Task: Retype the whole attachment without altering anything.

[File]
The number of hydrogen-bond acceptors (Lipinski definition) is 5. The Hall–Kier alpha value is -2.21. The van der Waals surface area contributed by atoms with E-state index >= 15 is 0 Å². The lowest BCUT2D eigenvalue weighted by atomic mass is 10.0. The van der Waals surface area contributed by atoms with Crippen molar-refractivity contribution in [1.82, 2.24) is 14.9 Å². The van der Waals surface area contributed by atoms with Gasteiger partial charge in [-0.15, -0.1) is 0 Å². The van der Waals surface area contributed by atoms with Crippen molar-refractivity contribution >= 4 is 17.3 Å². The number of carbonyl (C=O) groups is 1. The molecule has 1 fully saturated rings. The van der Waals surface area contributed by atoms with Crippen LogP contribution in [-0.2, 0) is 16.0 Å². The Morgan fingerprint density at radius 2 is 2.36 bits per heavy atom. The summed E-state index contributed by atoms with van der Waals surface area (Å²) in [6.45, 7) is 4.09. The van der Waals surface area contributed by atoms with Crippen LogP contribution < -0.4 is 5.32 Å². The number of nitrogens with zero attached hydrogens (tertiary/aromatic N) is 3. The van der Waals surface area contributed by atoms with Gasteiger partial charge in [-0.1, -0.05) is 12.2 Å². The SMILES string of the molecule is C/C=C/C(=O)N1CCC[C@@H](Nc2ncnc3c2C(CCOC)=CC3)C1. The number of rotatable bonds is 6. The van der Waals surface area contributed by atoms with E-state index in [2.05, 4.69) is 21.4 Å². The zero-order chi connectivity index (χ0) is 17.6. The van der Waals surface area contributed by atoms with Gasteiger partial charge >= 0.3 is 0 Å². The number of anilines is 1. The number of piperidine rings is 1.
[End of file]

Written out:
The number of hydrogen-bond acceptors (Lipinski definition) is 5. The Hall–Kier alpha value is -2.21. The van der Waals surface area contributed by atoms with E-state index >= 15 is 0 Å². The lowest BCUT2D eigenvalue weighted by atomic mass is 10.0. The van der Waals surface area contributed by atoms with Crippen molar-refractivity contribution in [1.82, 2.24) is 14.9 Å². The van der Waals surface area contributed by atoms with Gasteiger partial charge in [-0.15, -0.1) is 0 Å². The van der Waals surface area contributed by atoms with Crippen molar-refractivity contribution >= 4 is 17.3 Å². The number of carbonyl (C=O) groups is 1. The molecule has 1 fully saturated rings. The van der Waals surface area contributed by atoms with Crippen LogP contribution in [-0.2, 0) is 16.0 Å². The Morgan fingerprint density at radius 2 is 2.36 bits per heavy atom. The summed E-state index contributed by atoms with van der Waals surface area (Å²) in [6.45, 7) is 4.09. The van der Waals surface area contributed by atoms with Crippen LogP contribution < -0.4 is 5.32 Å². The number of nitrogens with zero attached hydrogens (tertiary/aromatic N) is 3. The van der Waals surface area contributed by atoms with Gasteiger partial charge in [-0.1, -0.05) is 12.2 Å². The SMILES string of the molecule is C/C=C/C(=O)N1CCC[C@@H](Nc2ncnc3c2C(CCOC)=CC3)C1. The number of rotatable bonds is 6. The van der Waals surface area contributed by atoms with E-state index in [2.05, 4.69) is 21.4 Å². The zero-order chi connectivity index (χ0) is 17.6. The van der Waals surface area contributed by atoms with Gasteiger partial charge >= 0.3 is 0 Å². The number of anilines is 1. The number of piperidine rings is 1.